Nobel Laureate Oscar Arias Takes Presidency

By Eric Robinson

Two decades after his first overwhelmingly successful term as president of Costa Rica, Oscar Arias was sworn in again today as president. Arias’s second term seems to hold as many difficulties as his first term, but totally different in nature. Born into a wealthy coffee family, Arias studied law and economics at the University of Costa Rica and Harvard, then earned a masters degree from the London School of Economics and a Ph.D in political science at the University of Essex in England.

His main challenge in his first term beginning in 1986 evolved around bringing peace to war-torn Central America. In defiance tp the myopic US government’s urging to enter the CA war by supporting the re-establishment of a dictatorial right-wing contra Nicaraguan government, in order to receive American foreign aid, in an underdog victory, Costa Ricans (Ticos) instead elected young peace proponent Oscar Arias to presidency in 1986. He pleaded with American President Ronald Reagan to supply economic aid to the region rather than military assistance to the Nicaraguan contras. Reagan reacted saying Arias’s plan was ‘fatally flawed’. Arias however, convinced five Central American presidents to endorse his plan ending the revolution and stabilizing Central America. Arias said that the risks to ensure peace were less than the irreparable costs of war. When Arias in 1987 received his Nobel Peace Prize, Ticos proudly saw it as their own prize for electing him.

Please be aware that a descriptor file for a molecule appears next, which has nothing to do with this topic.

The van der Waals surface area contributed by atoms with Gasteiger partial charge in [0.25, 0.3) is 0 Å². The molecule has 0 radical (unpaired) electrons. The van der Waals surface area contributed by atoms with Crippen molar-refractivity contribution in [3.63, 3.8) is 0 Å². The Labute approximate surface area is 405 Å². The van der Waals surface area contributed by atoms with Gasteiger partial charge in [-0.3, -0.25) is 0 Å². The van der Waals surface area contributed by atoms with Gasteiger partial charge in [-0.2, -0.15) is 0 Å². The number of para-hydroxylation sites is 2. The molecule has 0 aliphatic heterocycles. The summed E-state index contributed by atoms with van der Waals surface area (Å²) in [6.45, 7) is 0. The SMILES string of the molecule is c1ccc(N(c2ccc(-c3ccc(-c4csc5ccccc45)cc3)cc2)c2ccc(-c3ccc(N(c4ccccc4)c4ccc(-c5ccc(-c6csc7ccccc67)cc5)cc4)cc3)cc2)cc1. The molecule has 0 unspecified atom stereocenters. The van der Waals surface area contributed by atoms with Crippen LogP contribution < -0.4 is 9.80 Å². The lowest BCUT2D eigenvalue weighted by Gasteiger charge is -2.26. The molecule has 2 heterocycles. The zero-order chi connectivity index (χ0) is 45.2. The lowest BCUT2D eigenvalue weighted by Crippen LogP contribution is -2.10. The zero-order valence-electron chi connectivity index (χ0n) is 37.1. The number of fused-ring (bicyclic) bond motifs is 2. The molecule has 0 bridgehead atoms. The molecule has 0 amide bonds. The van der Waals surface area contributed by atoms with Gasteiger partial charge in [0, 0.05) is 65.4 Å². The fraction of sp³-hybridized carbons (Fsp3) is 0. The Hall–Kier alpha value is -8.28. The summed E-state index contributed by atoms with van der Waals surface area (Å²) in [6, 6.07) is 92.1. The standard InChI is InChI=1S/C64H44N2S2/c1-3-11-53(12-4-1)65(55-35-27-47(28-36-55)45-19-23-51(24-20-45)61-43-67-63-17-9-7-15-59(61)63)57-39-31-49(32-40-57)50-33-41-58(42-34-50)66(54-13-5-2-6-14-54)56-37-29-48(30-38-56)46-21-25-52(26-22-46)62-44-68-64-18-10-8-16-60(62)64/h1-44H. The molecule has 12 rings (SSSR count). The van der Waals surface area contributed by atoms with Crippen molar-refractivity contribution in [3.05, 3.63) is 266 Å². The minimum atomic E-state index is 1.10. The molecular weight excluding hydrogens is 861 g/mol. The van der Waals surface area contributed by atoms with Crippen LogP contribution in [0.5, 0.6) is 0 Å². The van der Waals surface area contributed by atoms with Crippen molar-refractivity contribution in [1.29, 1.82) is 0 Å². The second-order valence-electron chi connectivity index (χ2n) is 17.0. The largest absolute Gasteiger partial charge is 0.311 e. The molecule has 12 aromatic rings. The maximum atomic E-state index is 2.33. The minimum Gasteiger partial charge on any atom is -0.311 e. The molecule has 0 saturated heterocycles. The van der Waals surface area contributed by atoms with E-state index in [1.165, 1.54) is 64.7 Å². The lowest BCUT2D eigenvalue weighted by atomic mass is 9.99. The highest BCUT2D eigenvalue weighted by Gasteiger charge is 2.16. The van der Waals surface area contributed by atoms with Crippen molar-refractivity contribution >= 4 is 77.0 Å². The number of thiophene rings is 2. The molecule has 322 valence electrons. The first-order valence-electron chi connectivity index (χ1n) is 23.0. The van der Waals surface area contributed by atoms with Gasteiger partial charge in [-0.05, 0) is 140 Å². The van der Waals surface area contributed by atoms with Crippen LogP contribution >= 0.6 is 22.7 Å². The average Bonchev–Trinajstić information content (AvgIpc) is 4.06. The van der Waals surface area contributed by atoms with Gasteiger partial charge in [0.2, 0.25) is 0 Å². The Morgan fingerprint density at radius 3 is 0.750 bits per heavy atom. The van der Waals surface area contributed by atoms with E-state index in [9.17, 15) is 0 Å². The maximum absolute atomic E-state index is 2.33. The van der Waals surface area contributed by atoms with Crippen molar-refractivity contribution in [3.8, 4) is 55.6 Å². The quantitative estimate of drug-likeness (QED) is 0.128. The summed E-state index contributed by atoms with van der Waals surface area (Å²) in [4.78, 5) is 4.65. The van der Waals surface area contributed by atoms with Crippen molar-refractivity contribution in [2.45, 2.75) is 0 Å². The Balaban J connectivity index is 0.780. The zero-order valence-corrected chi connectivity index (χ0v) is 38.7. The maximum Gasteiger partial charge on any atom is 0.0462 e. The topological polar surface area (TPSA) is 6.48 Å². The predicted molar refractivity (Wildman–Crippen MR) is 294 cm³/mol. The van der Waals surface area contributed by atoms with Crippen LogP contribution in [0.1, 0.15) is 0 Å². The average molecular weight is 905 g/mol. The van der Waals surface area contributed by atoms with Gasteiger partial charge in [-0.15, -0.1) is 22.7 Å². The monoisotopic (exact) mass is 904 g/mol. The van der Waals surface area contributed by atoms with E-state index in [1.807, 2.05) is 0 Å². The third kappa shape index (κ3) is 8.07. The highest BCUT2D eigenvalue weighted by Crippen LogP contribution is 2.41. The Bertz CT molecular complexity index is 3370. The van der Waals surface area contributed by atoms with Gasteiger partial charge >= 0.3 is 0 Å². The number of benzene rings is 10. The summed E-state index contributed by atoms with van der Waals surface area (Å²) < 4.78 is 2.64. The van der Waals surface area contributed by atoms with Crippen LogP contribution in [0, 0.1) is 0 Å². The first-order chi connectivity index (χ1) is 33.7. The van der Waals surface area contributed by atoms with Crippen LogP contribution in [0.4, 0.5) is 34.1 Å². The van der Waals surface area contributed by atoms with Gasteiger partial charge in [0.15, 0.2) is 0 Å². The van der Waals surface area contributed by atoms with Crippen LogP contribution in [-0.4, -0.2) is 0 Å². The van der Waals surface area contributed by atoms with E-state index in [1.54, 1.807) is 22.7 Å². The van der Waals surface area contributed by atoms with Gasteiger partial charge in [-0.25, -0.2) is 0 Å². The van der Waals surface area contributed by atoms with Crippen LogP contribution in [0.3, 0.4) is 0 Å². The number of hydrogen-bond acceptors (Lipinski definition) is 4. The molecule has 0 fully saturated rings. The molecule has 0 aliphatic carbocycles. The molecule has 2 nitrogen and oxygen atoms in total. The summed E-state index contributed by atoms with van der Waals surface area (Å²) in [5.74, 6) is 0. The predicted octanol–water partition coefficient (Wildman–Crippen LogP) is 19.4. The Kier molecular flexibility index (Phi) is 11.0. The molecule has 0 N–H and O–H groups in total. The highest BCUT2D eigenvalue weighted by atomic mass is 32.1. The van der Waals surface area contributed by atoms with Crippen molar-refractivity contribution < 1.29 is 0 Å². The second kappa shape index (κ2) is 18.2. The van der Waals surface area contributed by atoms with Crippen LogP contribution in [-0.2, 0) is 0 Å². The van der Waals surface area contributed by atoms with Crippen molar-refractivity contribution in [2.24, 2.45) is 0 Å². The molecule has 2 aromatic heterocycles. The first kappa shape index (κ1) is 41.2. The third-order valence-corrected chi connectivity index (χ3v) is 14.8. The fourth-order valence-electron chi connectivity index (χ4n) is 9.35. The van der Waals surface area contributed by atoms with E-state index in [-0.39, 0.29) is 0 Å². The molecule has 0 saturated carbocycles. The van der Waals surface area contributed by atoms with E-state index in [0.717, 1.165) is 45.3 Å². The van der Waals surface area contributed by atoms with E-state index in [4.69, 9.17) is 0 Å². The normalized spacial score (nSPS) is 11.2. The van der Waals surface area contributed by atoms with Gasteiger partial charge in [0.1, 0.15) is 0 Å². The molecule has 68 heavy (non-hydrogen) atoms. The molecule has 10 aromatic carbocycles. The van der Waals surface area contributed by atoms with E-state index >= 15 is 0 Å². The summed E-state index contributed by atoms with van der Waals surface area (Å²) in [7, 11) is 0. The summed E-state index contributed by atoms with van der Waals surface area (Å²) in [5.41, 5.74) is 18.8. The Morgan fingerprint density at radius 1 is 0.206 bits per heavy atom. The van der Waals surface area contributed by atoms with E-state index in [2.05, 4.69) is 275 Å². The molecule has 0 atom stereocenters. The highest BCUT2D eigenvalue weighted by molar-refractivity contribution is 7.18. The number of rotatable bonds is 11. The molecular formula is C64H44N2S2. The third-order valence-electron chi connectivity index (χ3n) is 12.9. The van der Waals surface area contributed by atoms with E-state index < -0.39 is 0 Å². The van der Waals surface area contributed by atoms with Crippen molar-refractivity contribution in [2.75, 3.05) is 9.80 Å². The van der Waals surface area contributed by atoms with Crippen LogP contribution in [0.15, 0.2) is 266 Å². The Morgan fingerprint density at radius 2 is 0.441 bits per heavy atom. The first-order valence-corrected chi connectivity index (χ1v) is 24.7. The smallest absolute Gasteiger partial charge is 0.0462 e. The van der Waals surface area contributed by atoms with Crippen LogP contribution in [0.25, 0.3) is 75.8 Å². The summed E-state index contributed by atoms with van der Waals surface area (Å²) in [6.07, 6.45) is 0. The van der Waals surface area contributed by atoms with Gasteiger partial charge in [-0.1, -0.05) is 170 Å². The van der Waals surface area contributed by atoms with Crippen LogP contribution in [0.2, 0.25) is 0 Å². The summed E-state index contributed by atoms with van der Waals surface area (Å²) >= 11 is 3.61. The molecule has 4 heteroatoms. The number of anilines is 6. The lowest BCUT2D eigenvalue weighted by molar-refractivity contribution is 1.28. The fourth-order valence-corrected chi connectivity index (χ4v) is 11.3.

But ¬†things now are quite different. His popularity was 84% his first term, but this time 65 year old Oscar Arias won by a sliver only receiving 41% of all popular votes cast in a surprisingly low turn-out election. Ticos seem to have lost their enthusiasm over the years. Arias’s challenges this time stem from domestic problems, and deep divisions of largely uneducated Ticos over the CAFTA (Central American Free Trade Agreement) with the U.S.A. Though Arias is in favour in principal with the agreement, he opposes ‘the abusive protectionism of the North’. He has also been an outspoken critic of the US involvement in the war in Iraq.

The office of the presidency in Costa Rica has been weakened over the last twenty years, as a number of powerful institutions and rights organizations have been created. The gap between rich and poor is widening, as education, health care, housing and public security are inadequate. Arias will need to govern with humility, which he is not used to. He will need to balance his traditional pro-environment views against the economic benefits of supporting industry. Many voters that supported Arias this time did so for his international image “The real world does not allow us to live in isolation.

“Today the problems of one are the problems of all”, quoting him from a 1989 speech. Arias, being the first Nobel Prize Laureate to ever return to presidency, in his own quiet, refined way may surprise all of us.

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